Reader. Writer. Romantic.

Archive for November, 2015

Anxiety Kills

Do you know what it’s like?
To feel your heart beating in your throat?
To feel the rush of adrenaline through your body as you try to focus?

Do you know what it’s like
To feel the fear of inadequacy
Burning like electricity through your limbs
Shaking, drained, and used

Do you know what it’s like
To try so hard
To be so close to victory
But never taste it
Like grasping smoke
Ever elusive

Not allowing my mind to be satiated by the usual means
Choking the joy from my life
Refusing to allow me rest

Tell me you know what it’s like
To watch yourself crash and burn
And remain powerless to respond
To defend yourself
As the panic rises
And consumes you

Tell me you know what it’s like
To be buried alive
Screaming until your voice is hoarse
And your lungs are raw
But knowing
That no one can hear you
That no one can help you

Tell me you know what it’s like
To be suffocated
By your dreams
By your love
By the walls closing in

Tell me you know what it’s like
When your brain shuts down
When you become nothing more than a hollow husk
A shadow of your former self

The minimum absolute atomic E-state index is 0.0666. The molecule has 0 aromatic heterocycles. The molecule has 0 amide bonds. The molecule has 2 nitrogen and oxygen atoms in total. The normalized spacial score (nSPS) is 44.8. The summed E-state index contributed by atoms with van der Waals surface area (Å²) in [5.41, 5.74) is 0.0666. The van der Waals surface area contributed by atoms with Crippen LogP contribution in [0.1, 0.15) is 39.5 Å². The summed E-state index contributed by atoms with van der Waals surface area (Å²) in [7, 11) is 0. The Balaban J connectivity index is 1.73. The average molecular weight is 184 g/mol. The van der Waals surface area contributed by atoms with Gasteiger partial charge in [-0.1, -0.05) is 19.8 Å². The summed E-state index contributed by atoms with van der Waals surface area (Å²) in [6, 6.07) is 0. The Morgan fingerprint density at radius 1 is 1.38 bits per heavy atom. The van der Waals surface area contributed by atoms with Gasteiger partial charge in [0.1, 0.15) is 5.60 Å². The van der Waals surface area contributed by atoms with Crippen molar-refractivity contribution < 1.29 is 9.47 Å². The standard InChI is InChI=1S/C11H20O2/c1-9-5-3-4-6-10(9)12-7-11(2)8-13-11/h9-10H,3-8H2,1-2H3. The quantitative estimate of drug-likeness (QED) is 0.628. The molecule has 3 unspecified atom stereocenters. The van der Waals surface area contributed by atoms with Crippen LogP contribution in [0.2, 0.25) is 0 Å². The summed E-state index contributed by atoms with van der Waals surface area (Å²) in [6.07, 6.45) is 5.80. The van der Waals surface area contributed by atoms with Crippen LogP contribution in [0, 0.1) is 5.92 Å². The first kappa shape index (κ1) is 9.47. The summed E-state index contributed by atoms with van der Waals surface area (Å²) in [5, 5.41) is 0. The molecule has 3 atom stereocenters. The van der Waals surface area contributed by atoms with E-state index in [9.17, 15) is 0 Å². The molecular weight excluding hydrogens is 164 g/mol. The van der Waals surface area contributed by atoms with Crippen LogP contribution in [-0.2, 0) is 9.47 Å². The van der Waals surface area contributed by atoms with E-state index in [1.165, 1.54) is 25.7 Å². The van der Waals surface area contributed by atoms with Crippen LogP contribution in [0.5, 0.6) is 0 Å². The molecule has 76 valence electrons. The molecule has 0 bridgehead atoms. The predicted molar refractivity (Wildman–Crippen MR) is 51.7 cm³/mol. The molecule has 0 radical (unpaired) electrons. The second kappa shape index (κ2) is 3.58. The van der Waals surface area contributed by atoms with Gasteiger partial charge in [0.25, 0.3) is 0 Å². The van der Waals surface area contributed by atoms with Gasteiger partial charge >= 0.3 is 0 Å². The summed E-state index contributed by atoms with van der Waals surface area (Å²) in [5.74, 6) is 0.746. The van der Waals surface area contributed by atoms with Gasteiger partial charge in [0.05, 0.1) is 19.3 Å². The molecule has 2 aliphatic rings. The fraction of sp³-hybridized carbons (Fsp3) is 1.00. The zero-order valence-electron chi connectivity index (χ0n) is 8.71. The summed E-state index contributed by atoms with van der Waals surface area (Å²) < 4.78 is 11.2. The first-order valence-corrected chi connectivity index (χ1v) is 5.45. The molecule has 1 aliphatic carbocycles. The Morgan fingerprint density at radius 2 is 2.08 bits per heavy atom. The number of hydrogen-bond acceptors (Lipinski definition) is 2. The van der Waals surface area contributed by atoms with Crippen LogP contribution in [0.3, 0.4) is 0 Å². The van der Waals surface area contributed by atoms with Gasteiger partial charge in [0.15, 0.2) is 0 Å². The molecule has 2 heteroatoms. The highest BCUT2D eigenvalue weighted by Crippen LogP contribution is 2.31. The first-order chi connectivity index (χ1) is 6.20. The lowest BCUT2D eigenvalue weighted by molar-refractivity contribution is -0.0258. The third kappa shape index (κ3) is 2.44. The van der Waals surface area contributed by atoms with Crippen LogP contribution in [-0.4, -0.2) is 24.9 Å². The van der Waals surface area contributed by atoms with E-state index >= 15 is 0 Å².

Too often have I seen it in those I love
Too often have I felt these feelings bubbling up inside of me
Too often have I sat alone
Seeking a solution where there is none

How many times have you’ve heard
Keep going
Keep pushing
You can do it
Words of encouragement
Lies we tell ourselves
To keep us going
All of it temporary
An obstacle to overcome for a better future

Too long have I suffered in silence
As have others felt the same
Silenced by the stigma
Can anything be done
To change the way the world sees me
Broken and damaged?
Or will I become someone I no longer recognize?
Someone who murdered the good in me
For a future good?

Sweet Revenge

Let me paint you in the best light possible
So that when I burn you down
The fireworks will be so spectacular